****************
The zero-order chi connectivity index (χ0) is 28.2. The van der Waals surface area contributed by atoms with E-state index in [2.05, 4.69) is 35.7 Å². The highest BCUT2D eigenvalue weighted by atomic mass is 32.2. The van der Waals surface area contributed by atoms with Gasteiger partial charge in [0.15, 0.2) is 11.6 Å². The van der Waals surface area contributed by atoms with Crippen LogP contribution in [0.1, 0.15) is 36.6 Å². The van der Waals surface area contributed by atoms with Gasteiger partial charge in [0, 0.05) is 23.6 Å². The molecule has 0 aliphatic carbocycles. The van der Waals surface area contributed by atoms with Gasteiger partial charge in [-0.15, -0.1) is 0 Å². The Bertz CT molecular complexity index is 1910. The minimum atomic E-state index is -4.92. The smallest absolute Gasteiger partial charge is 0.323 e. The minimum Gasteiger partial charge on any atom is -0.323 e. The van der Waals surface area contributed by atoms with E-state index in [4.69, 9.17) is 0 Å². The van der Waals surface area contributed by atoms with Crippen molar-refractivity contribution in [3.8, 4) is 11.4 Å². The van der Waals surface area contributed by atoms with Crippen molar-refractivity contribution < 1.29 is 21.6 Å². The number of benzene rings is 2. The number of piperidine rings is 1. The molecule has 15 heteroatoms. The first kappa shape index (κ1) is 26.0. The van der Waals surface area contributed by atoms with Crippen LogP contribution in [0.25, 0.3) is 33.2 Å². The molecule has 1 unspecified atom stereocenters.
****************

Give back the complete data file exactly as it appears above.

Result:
The zero-order chi connectivity index (χ0) is 28.2. The van der Waals surface area contributed by atoms with E-state index in [2.05, 4.69) is 35.7 Å². The highest BCUT2D eigenvalue weighted by atomic mass is 32.2. The van der Waals surface area contributed by atoms with Gasteiger partial charge in [0.15, 0.2) is 11.6 Å². The van der Waals surface area contributed by atoms with Crippen LogP contribution in [0.1, 0.15) is 36.6 Å². The van der Waals surface area contributed by atoms with Gasteiger partial charge in [0, 0.05) is 23.6 Å². The molecule has 0 aliphatic carbocycles. The van der Waals surface area contributed by atoms with Gasteiger partial charge in [-0.15, -0.1) is 0 Å². The Bertz CT molecular complexity index is 1910. The minimum atomic E-state index is -4.92. The smallest absolute Gasteiger partial charge is 0.323 e. The minimum Gasteiger partial charge on any atom is -0.323 e. The van der Waals surface area contributed by atoms with E-state index in [4.69, 9.17) is 0 Å². The van der Waals surface area contributed by atoms with Crippen molar-refractivity contribution in [3.8, 4) is 11.4 Å². The van der Waals surface area contributed by atoms with Crippen molar-refractivity contribution < 1.29 is 21.6 Å². The number of benzene rings is 2. The number of piperidine rings is 1. The molecule has 15 heteroatoms. The first kappa shape index (κ1) is 26.0. The van der Waals surface area contributed by atoms with Crippen LogP contribution in [0.25, 0.3) is 33.2 Å². The molecule has 1 unspecified atom stereocenters.